These authors describe the results of shoulder replacement in the Norwegian population (of 4.7 million) over a 12-year period. They found that 1,531 hemiarthroplasties, 69 total shoulder replacements (Neer type TSR), and 225 reversed total shoulder replacement (reversed TSR) operations were reported to the Norwegian Arthroplasty Register between 1994 and 2005.
The 5- and 10-year failure rates for hemiarthroplasties were 6% and 8%. The risk of revision for patients who were 70 years or older was half that of those who were younger. The main reasons for revision of hemiarthroplasties were pain and instability. The risk of revision was highest for patients with sequelae after fracture compared to those with acute fractures.
The 5- and 10-year failure rates for reversed total shoulder replacements they were 10% and 22%.
The risk of revision was less for women than for men. The main cause of revision was aseptic loosening of the glenoid component.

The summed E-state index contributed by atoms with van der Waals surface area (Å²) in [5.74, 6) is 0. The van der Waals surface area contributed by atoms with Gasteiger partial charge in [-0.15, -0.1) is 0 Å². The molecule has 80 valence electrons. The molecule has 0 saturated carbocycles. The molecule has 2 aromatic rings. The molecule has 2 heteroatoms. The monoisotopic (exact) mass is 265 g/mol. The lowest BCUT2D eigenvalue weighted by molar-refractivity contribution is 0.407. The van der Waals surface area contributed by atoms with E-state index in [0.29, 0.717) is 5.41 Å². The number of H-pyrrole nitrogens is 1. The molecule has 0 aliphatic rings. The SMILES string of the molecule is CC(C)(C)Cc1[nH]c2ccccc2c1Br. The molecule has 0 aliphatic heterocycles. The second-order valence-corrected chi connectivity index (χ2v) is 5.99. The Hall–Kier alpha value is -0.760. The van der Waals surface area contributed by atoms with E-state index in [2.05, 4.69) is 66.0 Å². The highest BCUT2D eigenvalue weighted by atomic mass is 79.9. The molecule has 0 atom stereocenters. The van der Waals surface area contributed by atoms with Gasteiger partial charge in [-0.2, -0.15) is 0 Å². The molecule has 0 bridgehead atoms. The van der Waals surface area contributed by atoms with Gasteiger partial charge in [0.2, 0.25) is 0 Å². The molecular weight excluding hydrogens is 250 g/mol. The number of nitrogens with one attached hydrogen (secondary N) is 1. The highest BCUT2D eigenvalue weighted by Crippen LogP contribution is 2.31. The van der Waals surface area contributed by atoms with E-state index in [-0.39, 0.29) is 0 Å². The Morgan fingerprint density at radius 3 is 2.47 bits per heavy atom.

Comment: First, thanks to our colleague Mac McElvany for reminding us of this important article.
Secondly, this report points out the value of registry data that include all procedures done within a defined patient population. Third, it points out the need for long-term followup of shoulder arthroplasties - while it may be tempting to dismiss these high revision rates the fact is that we do not have eight to ten year followup on the procedures currently in use. Will this type of registry data be available for what we do now?
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